To be fair, even if your children were to spend half their week away immersed in the culture of their holiday destination and the other half doing workbooks, they will still miss out on what's going on in the classroom.

The Department of Education reports that over a million children were taken out of school (mostly from primaries) in the academic year 2011/12.

When we contacted them their spokesperson explained the concerns this brings: "All absences add up because the child is not in school to receive their education. It is not just about the children taken out of school but the disruption it causes their classmates and the system as a whole. This puts enormous pressure on teachers planning lessons around these absences.

"Time spent out of school during term time is never truly made up. Every day at school counts enormously for pupils but so does every consecutive day attended. Pupils need to be able to absorb new facts and knowledge, acquire new skills and consolidate those skills before building further and progressing. They simply cannot do that if their structured school terms are disrupted by too many preventable absences."

Why does my friends' school still allow holidays in term time then but ours doesn't?

We are still hearing of some schools continuing to approve the occasional day off for holidays which just goes to show what a grey area all this is. You're probably less likely to get authorisation if your child's school has poor attendance statistics, as in such cases the head teacher will be under pressure to cut down on absence. Additionally, a head teacher might take a tougher line with a child who has already missed a lot of school, compared to one with a 100% attendance record.

Hmm, am I stuck with no term time holidays until my kids leave school?

Things might well change as there's considerable pressure on the Government to do something about this issue and it was debated in parliament in February 2014 after a petition was signed by over 160,000 parents.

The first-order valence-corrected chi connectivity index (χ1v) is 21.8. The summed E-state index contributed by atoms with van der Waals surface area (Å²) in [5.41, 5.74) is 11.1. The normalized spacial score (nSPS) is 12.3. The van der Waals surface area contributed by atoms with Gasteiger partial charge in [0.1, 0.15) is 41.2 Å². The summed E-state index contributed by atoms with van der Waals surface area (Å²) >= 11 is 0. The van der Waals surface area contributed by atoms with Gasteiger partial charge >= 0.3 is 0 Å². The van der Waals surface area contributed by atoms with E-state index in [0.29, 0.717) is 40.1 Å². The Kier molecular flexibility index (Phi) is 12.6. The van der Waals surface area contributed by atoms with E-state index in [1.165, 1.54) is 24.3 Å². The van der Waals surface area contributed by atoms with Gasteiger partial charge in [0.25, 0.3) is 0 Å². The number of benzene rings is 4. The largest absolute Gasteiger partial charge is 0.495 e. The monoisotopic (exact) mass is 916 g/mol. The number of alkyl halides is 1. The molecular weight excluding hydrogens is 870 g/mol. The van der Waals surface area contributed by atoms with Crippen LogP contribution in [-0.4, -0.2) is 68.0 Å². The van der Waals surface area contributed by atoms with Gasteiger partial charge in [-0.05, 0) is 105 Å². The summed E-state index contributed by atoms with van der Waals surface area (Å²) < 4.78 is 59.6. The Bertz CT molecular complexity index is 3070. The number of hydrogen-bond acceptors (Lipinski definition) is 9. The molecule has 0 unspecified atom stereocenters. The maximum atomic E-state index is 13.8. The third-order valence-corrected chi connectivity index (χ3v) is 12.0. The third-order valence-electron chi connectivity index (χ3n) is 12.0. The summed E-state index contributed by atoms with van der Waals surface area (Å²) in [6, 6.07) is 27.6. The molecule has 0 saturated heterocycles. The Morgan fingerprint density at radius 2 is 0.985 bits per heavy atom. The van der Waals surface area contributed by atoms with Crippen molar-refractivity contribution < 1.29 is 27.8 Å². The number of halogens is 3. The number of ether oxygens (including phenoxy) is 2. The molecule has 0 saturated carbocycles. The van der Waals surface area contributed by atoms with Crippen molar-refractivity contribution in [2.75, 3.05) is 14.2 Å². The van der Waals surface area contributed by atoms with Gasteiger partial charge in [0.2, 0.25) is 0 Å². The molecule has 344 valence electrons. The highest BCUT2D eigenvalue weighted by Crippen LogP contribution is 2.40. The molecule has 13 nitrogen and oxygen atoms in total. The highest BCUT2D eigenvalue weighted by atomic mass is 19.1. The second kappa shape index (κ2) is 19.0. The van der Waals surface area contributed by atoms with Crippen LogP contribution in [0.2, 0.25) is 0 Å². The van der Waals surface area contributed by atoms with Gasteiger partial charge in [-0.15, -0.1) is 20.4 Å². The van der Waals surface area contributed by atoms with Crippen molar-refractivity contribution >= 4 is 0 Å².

At the time of writing, the Government has stated its solution is that individual schools should use their discretion to set term times of their own. Nice idea in theory but what about parents with siblings in two different schools or teachers who work in one school but have children attending another?

If we book that holiday anyway, what's going to happen? What can the school do about it?

No one's going to come and confiscate your passports or expel your kids but your school's head teacher can impose a penalty notice fine of £120 per child, per parent. Note that, according to the Department of Education, the fines are per period your child is out of school and not per day and they also reduce down to £60 if paid within 21 days.

For some families coughing up £60 per child when they're saving hundreds by booking their holiday in, say, June instead of August, will be a small price to pay.

Be warned though that if you were to leave the fine unpaid for more than 28 days, you'll face court proceedings and possibly subsequent prosecution.

Bear in mind too that the fines are discharging your liability for criminal prosecution, as taking your child out of school when it is not authorised is actually an offence and therefore is not to be taken lightly.

It's worth checking your local authority's code of conduct on the circumstances under which a penalty notice will be issued to parents.

Liat Hughes Joshi is author of Raising Children: the Primary Years and is a parenting and education journalist.